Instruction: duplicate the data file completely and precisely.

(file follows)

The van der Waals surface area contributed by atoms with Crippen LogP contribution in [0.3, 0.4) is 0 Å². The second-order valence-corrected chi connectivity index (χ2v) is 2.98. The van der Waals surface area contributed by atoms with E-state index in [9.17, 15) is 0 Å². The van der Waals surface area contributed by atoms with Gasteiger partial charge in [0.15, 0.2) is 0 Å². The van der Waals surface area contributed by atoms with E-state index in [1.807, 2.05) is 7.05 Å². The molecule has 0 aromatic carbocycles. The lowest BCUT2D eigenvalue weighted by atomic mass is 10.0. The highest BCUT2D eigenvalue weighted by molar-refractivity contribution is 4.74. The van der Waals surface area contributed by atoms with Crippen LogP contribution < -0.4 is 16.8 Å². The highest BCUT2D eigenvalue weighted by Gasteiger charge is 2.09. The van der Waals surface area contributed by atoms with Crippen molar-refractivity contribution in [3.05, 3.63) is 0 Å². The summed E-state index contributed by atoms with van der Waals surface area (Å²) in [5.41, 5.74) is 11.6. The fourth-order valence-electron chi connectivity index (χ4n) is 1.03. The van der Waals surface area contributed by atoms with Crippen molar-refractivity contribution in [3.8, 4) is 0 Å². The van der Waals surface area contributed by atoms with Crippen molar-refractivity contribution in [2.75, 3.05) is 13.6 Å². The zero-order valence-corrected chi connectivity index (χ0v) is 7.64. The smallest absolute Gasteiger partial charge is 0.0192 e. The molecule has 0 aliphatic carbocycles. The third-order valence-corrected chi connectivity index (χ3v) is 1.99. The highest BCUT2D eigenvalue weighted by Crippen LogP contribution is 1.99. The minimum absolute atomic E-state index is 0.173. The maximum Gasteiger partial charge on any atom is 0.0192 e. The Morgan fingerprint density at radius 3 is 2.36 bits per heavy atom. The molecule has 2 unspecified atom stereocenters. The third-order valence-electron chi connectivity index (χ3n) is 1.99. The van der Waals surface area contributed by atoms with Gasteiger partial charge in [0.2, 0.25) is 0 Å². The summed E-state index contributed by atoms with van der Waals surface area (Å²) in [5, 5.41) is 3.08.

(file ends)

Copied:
The van der Waals surface area contributed by atoms with Crippen LogP contribution in [0.3, 0.4) is 0 Å². The second-order valence-corrected chi connectivity index (χ2v) is 2.98. The van der Waals surface area contributed by atoms with E-state index in [9.17, 15) is 0 Å². The van der Waals surface area contributed by atoms with Gasteiger partial charge in [0.15, 0.2) is 0 Å². The van der Waals surface area contributed by atoms with E-state index in [1.807, 2.05) is 7.05 Å². The molecule has 0 aromatic carbocycles. The lowest BCUT2D eigenvalue weighted by atomic mass is 10.0. The highest BCUT2D eigenvalue weighted by molar-refractivity contribution is 4.74. The van der Waals surface area contributed by atoms with Crippen LogP contribution < -0.4 is 16.8 Å². The highest BCUT2D eigenvalue weighted by Gasteiger charge is 2.09. The van der Waals surface area contributed by atoms with Crippen molar-refractivity contribution in [3.05, 3.63) is 0 Å². The summed E-state index contributed by atoms with van der Waals surface area (Å²) in [5.41, 5.74) is 11.6. The fourth-order valence-electron chi connectivity index (χ4n) is 1.03. The van der Waals surface area contributed by atoms with Crippen molar-refractivity contribution in [3.8, 4) is 0 Å². The van der Waals surface area contributed by atoms with Crippen molar-refractivity contribution in [2.75, 3.05) is 13.6 Å². The zero-order valence-corrected chi connectivity index (χ0v) is 7.64. The smallest absolute Gasteiger partial charge is 0.0192 e. The molecule has 0 aliphatic carbocycles. The third-order valence-corrected chi connectivity index (χ3v) is 1.99. The highest BCUT2D eigenvalue weighted by Crippen LogP contribution is 1.99. The minimum absolute atomic E-state index is 0.173. The maximum Gasteiger partial charge on any atom is 0.0192 e. The Morgan fingerprint density at radius 3 is 2.36 bits per heavy atom. The molecule has 2 unspecified atom stereocenters. The third-order valence-electron chi connectivity index (χ3n) is 1.99. The van der Waals surface area contributed by atoms with Gasteiger partial charge in [0.2, 0.25) is 0 Å². The summed E-state index contributed by atoms with van der Waals surface area (Å²) in [5, 5.41) is 3.08.